Amid Floods, Bigger Tests Loom for Pakistan's Government
“Pakistan continues to struggle with relief and rescue operations in the wake of massive flood devastation,” says Asia Society Bernard Schwartz Fellow Hassan Abbas, who has just returned to New York from Pakistan. “International help has increased to around $800 million in the meanwhile, but it is taking time for the aid to reach the needy on the ground. Coordination between government agencies, local NGOs and international aid agencies is still lacking, but various communities from urban areas in Pakistan are gearing up their efforts independently to reach out to the areas that are worst affected. The real test will come after the water recedes as rehabilitation and reconstruction besides disease control will require massive financial resources. Pakistan is in discussions with the IMF for loans to prepare for this long-term challenge but this approach is being criticized by opposition forces in the country. In the midst of all this debate, a leading political figure Altaf Hussain, leader of MQM, has surprised everyone by declaring that he will welcome military takeover by ‘patriotic generals’ if they will eliminate feudalistic and corrupt politicians. Pakistan can ill afford any such adventure as the model has been tried on four occasions in the 63 year checkered history of Pakistan and it failed miserably on every occasion.”
"The flood affectees in Pakistan need food, clean drinking water and medicines urgently," says Asia Society Associate Fellow Ayesha Haroon. The relief effort mounted by the government, international agencies, and the local citizens is simply not enough. The human need in the flood affected areas is heartrending. The dark rain-filled monsoon clouds fill hearts with dread -- rains are continuing in the north, south and now east of Pakistan. The placid waters of the rivers of central Punjab are now fast and growling. The farmers who were spared the flood waters are quietly watching the heavy and constant rains destroy their crops."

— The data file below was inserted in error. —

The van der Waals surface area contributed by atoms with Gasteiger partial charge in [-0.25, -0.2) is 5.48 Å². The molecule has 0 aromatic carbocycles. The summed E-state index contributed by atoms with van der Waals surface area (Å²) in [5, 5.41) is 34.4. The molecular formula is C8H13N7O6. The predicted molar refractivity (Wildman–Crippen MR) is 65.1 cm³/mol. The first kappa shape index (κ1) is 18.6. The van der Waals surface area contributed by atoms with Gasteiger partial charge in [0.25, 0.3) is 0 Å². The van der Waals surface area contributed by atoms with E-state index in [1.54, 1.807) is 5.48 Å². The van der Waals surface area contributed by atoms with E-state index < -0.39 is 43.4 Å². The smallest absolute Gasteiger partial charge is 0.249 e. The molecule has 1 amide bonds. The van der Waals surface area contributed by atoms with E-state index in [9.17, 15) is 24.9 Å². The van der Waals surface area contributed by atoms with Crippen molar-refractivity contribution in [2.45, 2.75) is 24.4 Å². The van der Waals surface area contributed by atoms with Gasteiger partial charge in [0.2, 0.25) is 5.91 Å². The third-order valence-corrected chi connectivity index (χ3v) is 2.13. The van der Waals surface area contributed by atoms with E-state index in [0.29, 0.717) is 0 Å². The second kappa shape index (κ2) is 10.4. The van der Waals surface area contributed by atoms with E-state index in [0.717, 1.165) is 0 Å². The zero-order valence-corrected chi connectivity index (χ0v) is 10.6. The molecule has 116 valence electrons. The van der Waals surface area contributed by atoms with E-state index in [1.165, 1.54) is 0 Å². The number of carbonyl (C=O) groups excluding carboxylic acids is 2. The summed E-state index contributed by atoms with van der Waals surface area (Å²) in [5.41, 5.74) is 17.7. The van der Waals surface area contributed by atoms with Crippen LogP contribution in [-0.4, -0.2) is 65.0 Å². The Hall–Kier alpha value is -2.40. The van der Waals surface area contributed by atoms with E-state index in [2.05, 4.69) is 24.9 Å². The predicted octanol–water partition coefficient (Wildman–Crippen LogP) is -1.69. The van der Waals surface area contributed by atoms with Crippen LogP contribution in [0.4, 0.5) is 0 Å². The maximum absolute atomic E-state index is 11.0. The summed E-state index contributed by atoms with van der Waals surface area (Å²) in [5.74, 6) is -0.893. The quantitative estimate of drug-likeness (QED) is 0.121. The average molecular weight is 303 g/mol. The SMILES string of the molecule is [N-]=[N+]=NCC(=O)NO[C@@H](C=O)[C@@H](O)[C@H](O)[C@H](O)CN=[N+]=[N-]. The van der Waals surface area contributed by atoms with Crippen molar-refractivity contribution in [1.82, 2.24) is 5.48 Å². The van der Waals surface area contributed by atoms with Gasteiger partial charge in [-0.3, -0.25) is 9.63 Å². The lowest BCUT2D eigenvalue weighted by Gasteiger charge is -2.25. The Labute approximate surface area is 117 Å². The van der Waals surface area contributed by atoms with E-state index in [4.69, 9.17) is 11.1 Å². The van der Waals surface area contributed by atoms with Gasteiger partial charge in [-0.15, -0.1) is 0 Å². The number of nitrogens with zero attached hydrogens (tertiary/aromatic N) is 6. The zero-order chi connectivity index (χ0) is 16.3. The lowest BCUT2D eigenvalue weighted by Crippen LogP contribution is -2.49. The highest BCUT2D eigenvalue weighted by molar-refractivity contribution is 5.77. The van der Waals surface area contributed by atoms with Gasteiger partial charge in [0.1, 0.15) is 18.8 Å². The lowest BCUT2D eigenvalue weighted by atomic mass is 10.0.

“A tragedy, which many compare to Noah's floods, if not addressed comprehensively, is most likely to lead to drought -- with its own wave of human suffering and violence. The floods came at a time when the wheat crops were almost ready – a majority of the small farmers are able to store grain for their yearly use, selling only the excess in the market. These farmers are now left with no crops, devasted land, no houses, and heavy agriculture loans such as for pesticides and fertilisers, which they pay off after the excess crop is sold in the market.”
“As if this weren’t enough, the weather is already changing in the mountains and valleys of Swat, Kohistan, Kashmir and FATA. Soon it'll be winter throughout the country. We have millions of flood refugees without a change of clothes for themselves or their children -- without tents, without bedding and quilts. The government and the aid agencies will have to start thinking of the medium run, even while they evacuate stranded people, so that people do not die of hunger, cold, and lack of hope.” Ayesha is in New York.
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And for more resources on Pakistan’s floods, including video of our program last week with Ambassador Richard Holbrooke and Pakistan’s Foreign Minister Shah Mehmood Qureshi, as well as ways to help, click here.